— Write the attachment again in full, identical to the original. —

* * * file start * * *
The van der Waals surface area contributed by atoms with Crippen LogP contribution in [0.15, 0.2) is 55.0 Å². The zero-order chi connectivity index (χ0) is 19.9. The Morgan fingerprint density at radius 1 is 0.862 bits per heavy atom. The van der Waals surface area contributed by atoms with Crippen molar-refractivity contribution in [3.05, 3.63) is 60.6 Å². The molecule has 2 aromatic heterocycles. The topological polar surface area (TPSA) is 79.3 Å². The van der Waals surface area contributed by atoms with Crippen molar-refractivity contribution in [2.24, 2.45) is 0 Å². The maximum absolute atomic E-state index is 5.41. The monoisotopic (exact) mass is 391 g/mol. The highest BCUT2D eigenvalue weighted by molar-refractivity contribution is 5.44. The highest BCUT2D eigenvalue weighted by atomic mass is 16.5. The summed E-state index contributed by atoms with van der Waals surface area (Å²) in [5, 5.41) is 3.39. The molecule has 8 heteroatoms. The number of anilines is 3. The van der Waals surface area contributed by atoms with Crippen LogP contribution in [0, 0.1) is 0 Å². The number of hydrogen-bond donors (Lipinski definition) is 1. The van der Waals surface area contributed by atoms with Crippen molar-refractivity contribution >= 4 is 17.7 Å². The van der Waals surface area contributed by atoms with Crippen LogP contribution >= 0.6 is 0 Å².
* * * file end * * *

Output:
The van der Waals surface area contributed by atoms with Crippen LogP contribution in [0.15, 0.2) is 55.0 Å². The zero-order chi connectivity index (χ0) is 19.9. The Morgan fingerprint density at radius 1 is 0.862 bits per heavy atom. The van der Waals surface area contributed by atoms with Crippen molar-refractivity contribution in [3.05, 3.63) is 60.6 Å². The molecule has 2 aromatic heterocycles. The topological polar surface area (TPSA) is 79.3 Å². The van der Waals surface area contributed by atoms with Crippen molar-refractivity contribution in [2.24, 2.45) is 0 Å². The maximum absolute atomic E-state index is 5.41. The monoisotopic (exact) mass is 391 g/mol. The highest BCUT2D eigenvalue weighted by molar-refractivity contribution is 5.44. The highest BCUT2D eigenvalue weighted by atomic mass is 16.5. The summed E-state index contributed by atoms with van der Waals surface area (Å²) in [5, 5.41) is 3.39. The molecule has 8 heteroatoms. The number of anilines is 3. The van der Waals surface area contributed by atoms with Crippen LogP contribution in [0, 0.1) is 0 Å². The number of hydrogen-bond donors (Lipinski definition) is 1. The van der Waals surface area contributed by atoms with Crippen molar-refractivity contribution >= 4 is 17.7 Å². The van der Waals surface area contributed by atoms with Crippen LogP contribution >= 0.6 is 0 Å².